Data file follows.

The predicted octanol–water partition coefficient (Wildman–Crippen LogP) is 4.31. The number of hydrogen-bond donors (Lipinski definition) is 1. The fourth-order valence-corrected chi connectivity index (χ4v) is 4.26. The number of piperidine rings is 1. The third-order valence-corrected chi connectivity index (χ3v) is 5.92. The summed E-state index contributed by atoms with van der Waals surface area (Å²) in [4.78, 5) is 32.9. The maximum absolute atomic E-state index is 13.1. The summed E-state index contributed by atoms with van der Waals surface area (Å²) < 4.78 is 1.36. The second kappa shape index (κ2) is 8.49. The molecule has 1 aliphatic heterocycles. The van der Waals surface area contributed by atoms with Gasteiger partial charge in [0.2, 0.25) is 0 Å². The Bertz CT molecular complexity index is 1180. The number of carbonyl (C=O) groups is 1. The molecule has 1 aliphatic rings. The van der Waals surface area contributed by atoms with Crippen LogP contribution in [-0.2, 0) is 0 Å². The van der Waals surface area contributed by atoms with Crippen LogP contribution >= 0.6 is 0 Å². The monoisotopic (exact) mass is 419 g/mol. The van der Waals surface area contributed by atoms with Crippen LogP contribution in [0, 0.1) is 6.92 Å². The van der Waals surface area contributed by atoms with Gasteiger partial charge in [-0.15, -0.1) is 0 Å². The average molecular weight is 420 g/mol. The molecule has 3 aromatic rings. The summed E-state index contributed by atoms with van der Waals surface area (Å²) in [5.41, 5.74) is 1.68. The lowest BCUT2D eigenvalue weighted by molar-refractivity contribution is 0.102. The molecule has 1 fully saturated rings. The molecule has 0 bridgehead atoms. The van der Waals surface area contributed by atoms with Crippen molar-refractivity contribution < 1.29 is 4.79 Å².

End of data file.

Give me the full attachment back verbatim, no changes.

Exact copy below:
The predicted octanol–water partition coefficient (Wildman–Crippen LogP) is 4.31. The number of hydrogen-bond donors (Lipinski definition) is 1. The fourth-order valence-corrected chi connectivity index (χ4v) is 4.26. The number of piperidine rings is 1. The third-order valence-corrected chi connectivity index (χ3v) is 5.92. The summed E-state index contributed by atoms with van der Waals surface area (Å²) in [4.78, 5) is 32.9. The maximum absolute atomic E-state index is 13.1. The summed E-state index contributed by atoms with van der Waals surface area (Å²) < 4.78 is 1.36. The second kappa shape index (κ2) is 8.49. The molecule has 1 aliphatic heterocycles. The van der Waals surface area contributed by atoms with Gasteiger partial charge in [0.2, 0.25) is 0 Å². The Bertz CT molecular complexity index is 1180. The number of carbonyl (C=O) groups is 1. The molecule has 1 aliphatic rings. The van der Waals surface area contributed by atoms with Crippen LogP contribution in [-0.2, 0) is 0 Å². The van der Waals surface area contributed by atoms with Crippen LogP contribution >= 0.6 is 0 Å². The monoisotopic (exact) mass is 419 g/mol. The van der Waals surface area contributed by atoms with Crippen LogP contribution in [0, 0.1) is 6.92 Å². The van der Waals surface area contributed by atoms with Gasteiger partial charge in [-0.15, -0.1) is 0 Å². The average molecular weight is 420 g/mol. The molecule has 3 aromatic rings. The summed E-state index contributed by atoms with van der Waals surface area (Å²) in [5.41, 5.74) is 1.68. The lowest BCUT2D eigenvalue weighted by molar-refractivity contribution is 0.102. The molecule has 1 fully saturated rings. The molecule has 0 bridgehead atoms. The van der Waals surface area contributed by atoms with Crippen molar-refractivity contribution < 1.29 is 4.79 Å².